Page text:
Jules Dassin

RIFIFI (1955)

Rififi

Today the Criterion Collection is releasing a Blu-ray upgrade of Jules Dassin’s mighty Rififi. In honor of this, today’s crime review will be a reprint of a Movie of the Day column I wrote for CHUD back in September of last year. Dig:

Rififi is a flat-out brilliant and brutal caper that transcends the crime genre. It’s the complete antithesis of the decadent Hollywood heist films where everyone’s dressed as a GQ model and immune to perspiration. The four ex-cons of the film live in a much darker world where plans are hatched in dank basements and shootouts occur in secluded hills. There’s nothing pretty about the film – except for perhaps Magali Noel as the seductive lounge singer Viviane – but it still manages to be unquestionably beautiful in its execution, structure, photography, and moral nucleus.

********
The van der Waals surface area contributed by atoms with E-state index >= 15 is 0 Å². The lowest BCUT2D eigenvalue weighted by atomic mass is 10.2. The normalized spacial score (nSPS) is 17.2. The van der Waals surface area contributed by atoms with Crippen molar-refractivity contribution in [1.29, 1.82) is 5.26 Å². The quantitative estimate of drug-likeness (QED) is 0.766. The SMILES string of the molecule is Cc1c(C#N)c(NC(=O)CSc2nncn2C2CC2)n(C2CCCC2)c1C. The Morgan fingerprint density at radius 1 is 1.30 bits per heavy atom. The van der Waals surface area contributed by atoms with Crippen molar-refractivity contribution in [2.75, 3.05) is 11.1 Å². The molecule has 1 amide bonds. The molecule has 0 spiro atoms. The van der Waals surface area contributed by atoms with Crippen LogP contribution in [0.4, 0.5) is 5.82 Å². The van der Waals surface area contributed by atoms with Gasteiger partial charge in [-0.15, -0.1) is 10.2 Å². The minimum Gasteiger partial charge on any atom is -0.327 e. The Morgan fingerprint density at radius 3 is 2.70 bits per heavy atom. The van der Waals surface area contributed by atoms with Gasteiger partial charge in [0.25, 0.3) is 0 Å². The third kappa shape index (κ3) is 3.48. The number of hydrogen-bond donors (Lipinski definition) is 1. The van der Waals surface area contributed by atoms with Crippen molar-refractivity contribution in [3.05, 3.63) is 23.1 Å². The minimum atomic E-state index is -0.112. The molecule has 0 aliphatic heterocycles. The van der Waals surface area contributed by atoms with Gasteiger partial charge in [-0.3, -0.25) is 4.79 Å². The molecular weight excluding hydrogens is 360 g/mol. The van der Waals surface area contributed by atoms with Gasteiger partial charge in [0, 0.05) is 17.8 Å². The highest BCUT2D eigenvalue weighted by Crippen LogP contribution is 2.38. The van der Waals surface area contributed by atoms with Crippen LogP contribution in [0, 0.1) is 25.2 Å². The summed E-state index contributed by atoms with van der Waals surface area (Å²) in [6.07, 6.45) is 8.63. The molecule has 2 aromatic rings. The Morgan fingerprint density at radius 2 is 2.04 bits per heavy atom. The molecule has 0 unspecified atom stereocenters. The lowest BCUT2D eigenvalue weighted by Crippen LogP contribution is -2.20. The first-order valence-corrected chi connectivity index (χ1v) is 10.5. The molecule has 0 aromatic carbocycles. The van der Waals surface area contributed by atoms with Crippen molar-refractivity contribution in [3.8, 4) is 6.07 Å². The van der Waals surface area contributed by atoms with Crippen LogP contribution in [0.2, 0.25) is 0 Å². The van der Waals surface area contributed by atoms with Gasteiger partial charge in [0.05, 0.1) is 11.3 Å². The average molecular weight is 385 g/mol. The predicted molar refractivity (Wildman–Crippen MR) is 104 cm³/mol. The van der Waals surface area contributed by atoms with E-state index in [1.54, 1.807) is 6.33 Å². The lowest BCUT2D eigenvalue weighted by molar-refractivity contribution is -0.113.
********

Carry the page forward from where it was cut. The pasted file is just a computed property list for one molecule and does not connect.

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NIGHT AND THE CITY (1950)

Picture 1

“I’ll show everybody!”

The world of noir is populated with morally ambiguous anti-heroes heading 1,000 miles per hour down a dead end street. Out of all of em, I might hold the self-destructive hustler Harry Fabian closest to my heart. A lot of that sentiment has to do with actor Richard Widmark, who delivers a manically spirited and heartbreaking performance. Night and the City – whose title itself evokes noir – was directed by Jules Dassin after he fled to England to dodge HUAC’s late 1940s anticommunist witch hunt. If he stayed in the States, Dassin would’ve most certainly been forced to testify, which would’ve inevitably led to him being blacklisted. The project was already waiting for him when he touched down in England and it’s easy to interpret Night and the City as an allegory for the paranoia and backstabbing he resented in post-war Hollywood at the time.

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